Renowned physicist Stephen Hawking recently explained his belief that there is no God and that humans should therefore seek to live the most valuable lives they can while on Earth.
Guardian writer Ian Sample asked Hawking if he feared death in a story published yesterday. This was his response:
I have lived with the prospect of an early death for the last 49 years. I'm not afraid of death, but I'm in no hurry to die. I have so much I want to do first. I regard the brain as a computer which will stop working when its components fail. There is no heaven or afterlife for broken down computers; that is a fairy story for people afraid of the dark.
Hawking's 1988 book "A Brief History of Time" sold 9 million copies, and in it Hawking referenced God metaphorically as the force that could fully explain the creation of the universe.
But in 2010, Hawking told Diane Sawyer that "science will win" in a battle with religion "because it works."
"What could define God [is a conception of divinity] as the embodiment of the laws of nature. However, this is not what most people would think of that God," Hawking told Sawyer. "They made a human-like being with whom one can have a personal relationship. When you look at the vast size of the universe and how insignificant an accidental human life is in it, that seems most impossible."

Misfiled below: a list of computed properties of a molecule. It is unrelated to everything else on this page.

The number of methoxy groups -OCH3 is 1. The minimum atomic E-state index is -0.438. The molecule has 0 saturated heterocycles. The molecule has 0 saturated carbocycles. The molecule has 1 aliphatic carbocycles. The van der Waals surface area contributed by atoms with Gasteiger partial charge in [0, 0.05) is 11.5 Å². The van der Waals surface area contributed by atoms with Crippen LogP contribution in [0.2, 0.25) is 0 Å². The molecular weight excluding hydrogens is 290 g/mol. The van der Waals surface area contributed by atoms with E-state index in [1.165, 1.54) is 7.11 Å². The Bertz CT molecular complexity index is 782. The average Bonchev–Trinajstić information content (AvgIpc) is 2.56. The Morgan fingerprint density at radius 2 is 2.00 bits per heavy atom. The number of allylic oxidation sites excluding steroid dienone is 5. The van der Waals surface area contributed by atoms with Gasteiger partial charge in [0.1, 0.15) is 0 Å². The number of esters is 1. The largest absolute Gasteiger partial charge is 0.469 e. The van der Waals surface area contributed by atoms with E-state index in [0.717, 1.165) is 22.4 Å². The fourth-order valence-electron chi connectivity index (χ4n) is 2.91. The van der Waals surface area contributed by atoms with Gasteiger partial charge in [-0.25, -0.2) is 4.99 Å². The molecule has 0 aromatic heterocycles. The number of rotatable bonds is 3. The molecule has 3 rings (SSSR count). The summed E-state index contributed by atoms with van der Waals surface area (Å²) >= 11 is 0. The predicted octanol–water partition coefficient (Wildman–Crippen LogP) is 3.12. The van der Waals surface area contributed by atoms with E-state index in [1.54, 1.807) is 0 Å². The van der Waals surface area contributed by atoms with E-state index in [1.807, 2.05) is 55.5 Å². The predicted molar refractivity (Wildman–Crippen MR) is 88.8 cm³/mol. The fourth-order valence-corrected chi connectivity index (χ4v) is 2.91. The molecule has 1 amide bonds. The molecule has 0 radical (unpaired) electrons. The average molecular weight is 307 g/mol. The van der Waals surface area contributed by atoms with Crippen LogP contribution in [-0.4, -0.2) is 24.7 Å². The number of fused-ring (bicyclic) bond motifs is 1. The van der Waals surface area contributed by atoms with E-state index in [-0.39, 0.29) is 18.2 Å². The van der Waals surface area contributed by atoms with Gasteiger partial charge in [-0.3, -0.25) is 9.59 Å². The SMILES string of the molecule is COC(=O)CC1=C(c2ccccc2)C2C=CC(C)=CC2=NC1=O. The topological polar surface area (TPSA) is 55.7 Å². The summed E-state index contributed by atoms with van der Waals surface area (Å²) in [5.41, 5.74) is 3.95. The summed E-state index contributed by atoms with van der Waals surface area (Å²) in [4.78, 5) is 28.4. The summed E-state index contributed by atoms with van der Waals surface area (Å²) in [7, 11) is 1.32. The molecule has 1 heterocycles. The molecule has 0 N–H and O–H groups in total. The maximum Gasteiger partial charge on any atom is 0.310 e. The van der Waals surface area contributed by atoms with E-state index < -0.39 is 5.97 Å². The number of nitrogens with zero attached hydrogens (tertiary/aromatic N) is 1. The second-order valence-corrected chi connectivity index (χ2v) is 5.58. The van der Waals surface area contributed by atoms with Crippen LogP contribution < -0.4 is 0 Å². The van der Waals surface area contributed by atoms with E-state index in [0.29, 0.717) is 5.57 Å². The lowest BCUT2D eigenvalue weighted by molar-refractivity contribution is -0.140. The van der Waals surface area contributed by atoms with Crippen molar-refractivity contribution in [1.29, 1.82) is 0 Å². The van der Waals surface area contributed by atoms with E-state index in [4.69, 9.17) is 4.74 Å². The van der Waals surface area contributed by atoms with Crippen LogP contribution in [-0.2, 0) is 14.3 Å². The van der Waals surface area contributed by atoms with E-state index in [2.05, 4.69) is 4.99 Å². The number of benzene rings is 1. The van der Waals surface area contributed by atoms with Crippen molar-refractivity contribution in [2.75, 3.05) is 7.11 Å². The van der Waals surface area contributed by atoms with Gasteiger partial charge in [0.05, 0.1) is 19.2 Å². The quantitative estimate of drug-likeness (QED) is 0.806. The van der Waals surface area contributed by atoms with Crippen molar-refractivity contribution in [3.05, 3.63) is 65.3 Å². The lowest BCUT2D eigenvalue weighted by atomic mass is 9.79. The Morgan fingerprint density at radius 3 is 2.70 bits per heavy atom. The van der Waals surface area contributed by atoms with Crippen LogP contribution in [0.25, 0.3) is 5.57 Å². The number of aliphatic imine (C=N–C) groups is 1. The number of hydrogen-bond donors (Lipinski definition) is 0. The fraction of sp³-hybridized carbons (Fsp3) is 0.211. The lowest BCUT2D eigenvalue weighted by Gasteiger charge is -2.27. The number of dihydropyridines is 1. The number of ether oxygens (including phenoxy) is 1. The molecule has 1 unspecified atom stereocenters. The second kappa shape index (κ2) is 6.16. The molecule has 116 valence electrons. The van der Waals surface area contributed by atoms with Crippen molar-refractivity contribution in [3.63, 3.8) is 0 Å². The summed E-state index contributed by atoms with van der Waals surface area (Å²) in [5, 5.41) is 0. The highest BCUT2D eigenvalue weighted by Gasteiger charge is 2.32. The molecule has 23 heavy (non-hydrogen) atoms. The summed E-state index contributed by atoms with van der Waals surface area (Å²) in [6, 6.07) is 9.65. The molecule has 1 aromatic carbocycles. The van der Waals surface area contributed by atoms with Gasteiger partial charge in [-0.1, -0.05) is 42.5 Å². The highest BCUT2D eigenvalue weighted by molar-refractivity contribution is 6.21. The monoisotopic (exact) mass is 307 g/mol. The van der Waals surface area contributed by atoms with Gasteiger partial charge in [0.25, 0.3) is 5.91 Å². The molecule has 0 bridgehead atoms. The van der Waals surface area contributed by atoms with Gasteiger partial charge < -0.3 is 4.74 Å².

Hawking's latest book, "The Grand Design," challenged Isaac Newton's theory that the solar system could not have been created without God. "Because there is a law such as gravity, the Universe can and will create itself from nothing. Spontaneous creation is the reason there is something rather than nothing, why the Universe exists, why we exist. It is not necessary to invoke God to ... set the Universe going," he writes.
Hawking was diagnosed with the degenerative Lou Gehrig's disease at the age of 21. He lost his power of speech and for decades has talked through an electronic speech synthesizer. The device has allowed him to continue his research and attain a top Cambridge research post, which was previously held by Newton. His most famous theory explains how black holes emit radiation, according to The Guardian.
So if everyone is destined to power-down like computers at the end of their lives, what should humans do to lend meaning to their experience?
"We should seek the greatest value of our action," Hawking told the paper.